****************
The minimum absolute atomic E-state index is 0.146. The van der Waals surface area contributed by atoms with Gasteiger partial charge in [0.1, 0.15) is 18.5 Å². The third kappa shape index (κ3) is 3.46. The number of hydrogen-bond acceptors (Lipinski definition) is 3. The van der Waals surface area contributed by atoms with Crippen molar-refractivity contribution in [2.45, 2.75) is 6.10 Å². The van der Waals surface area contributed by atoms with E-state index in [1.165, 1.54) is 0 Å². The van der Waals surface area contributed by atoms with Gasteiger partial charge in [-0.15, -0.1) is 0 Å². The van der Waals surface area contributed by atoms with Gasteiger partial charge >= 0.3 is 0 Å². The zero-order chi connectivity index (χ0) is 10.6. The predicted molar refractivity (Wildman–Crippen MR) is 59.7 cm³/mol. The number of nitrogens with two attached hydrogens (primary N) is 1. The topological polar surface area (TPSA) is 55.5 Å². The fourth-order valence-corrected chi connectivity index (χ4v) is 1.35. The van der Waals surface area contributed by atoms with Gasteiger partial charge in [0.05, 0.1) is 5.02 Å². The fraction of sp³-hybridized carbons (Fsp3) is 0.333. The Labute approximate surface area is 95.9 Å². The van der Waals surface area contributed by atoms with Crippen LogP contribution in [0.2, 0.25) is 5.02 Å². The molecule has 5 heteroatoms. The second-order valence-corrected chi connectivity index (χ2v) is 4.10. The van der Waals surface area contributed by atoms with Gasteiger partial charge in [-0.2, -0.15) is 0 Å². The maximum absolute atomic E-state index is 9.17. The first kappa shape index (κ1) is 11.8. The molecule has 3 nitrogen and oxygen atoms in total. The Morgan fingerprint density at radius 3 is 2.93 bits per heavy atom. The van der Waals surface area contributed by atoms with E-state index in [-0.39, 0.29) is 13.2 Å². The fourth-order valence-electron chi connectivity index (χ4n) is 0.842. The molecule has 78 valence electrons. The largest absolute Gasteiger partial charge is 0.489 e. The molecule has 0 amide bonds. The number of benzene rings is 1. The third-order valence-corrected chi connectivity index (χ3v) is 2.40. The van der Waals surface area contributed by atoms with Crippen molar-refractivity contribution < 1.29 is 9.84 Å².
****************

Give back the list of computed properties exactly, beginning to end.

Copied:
The minimum absolute atomic E-state index is 0.146. The van der Waals surface area contributed by atoms with Gasteiger partial charge in [0.1, 0.15) is 18.5 Å². The third kappa shape index (κ3) is 3.46. The number of hydrogen-bond acceptors (Lipinski definition) is 3. The van der Waals surface area contributed by atoms with Crippen molar-refractivity contribution in [2.45, 2.75) is 6.10 Å². The van der Waals surface area contributed by atoms with E-state index in [1.165, 1.54) is 0 Å². The van der Waals surface area contributed by atoms with Gasteiger partial charge in [-0.15, -0.1) is 0 Å². The van der Waals surface area contributed by atoms with Gasteiger partial charge >= 0.3 is 0 Å². The zero-order chi connectivity index (χ0) is 10.6. The predicted molar refractivity (Wildman–Crippen MR) is 59.7 cm³/mol. The number of nitrogens with two attached hydrogens (primary N) is 1. The topological polar surface area (TPSA) is 55.5 Å². The fourth-order valence-corrected chi connectivity index (χ4v) is 1.35. The van der Waals surface area contributed by atoms with Gasteiger partial charge in [0.05, 0.1) is 5.02 Å². The fraction of sp³-hybridized carbons (Fsp3) is 0.333. The Labute approximate surface area is 95.9 Å². The van der Waals surface area contributed by atoms with Crippen LogP contribution in [0.2, 0.25) is 5.02 Å². The molecule has 5 heteroatoms. The second-order valence-corrected chi connectivity index (χ2v) is 4.10. The van der Waals surface area contributed by atoms with Gasteiger partial charge in [-0.2, -0.15) is 0 Å². The maximum absolute atomic E-state index is 9.17. The first kappa shape index (κ1) is 11.8. The molecule has 3 nitrogen and oxygen atoms in total. The Morgan fingerprint density at radius 3 is 2.93 bits per heavy atom. The van der Waals surface area contributed by atoms with E-state index in [-0.39, 0.29) is 13.2 Å². The fourth-order valence-electron chi connectivity index (χ4n) is 0.842. The molecule has 78 valence electrons. The largest absolute Gasteiger partial charge is 0.489 e. The molecule has 0 amide bonds. The number of benzene rings is 1. The third-order valence-corrected chi connectivity index (χ3v) is 2.40. The van der Waals surface area contributed by atoms with Crippen molar-refractivity contribution < 1.29 is 9.84 Å².